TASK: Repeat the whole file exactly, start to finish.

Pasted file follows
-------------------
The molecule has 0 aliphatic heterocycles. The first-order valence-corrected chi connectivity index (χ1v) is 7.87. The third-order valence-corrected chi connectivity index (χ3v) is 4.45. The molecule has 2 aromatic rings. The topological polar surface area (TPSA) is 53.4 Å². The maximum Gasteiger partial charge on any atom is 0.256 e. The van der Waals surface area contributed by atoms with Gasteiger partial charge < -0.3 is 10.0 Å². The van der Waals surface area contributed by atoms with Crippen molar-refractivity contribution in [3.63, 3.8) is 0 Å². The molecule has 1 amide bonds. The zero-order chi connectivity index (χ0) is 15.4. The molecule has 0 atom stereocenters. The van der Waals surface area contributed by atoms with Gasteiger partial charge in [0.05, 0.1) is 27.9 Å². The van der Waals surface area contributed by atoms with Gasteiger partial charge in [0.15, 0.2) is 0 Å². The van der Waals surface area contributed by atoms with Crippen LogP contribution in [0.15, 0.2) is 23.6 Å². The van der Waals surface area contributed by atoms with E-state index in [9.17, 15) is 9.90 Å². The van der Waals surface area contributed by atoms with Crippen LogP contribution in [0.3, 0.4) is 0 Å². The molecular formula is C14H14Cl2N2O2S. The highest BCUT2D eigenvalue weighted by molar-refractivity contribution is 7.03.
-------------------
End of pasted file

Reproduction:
The molecule has 0 aliphatic heterocycles. The first-order valence-corrected chi connectivity index (χ1v) is 7.87. The third-order valence-corrected chi connectivity index (χ3v) is 4.45. The molecule has 2 aromatic rings. The topological polar surface area (TPSA) is 53.4 Å². The maximum Gasteiger partial charge on any atom is 0.256 e. The van der Waals surface area contributed by atoms with Gasteiger partial charge < -0.3 is 10.0 Å². The van der Waals surface area contributed by atoms with Crippen molar-refractivity contribution in [3.63, 3.8) is 0 Å². The molecule has 1 amide bonds. The zero-order chi connectivity index (χ0) is 15.4. The molecule has 0 atom stereocenters. The van der Waals surface area contributed by atoms with Gasteiger partial charge in [0.05, 0.1) is 27.9 Å². The van der Waals surface area contributed by atoms with Gasteiger partial charge in [0.15, 0.2) is 0 Å². The van der Waals surface area contributed by atoms with Crippen LogP contribution in [0.15, 0.2) is 23.6 Å². The van der Waals surface area contributed by atoms with E-state index in [9.17, 15) is 9.90 Å². The van der Waals surface area contributed by atoms with Crippen LogP contribution in [0.3, 0.4) is 0 Å². The molecular formula is C14H14Cl2N2O2S. The highest BCUT2D eigenvalue weighted by molar-refractivity contribution is 7.03.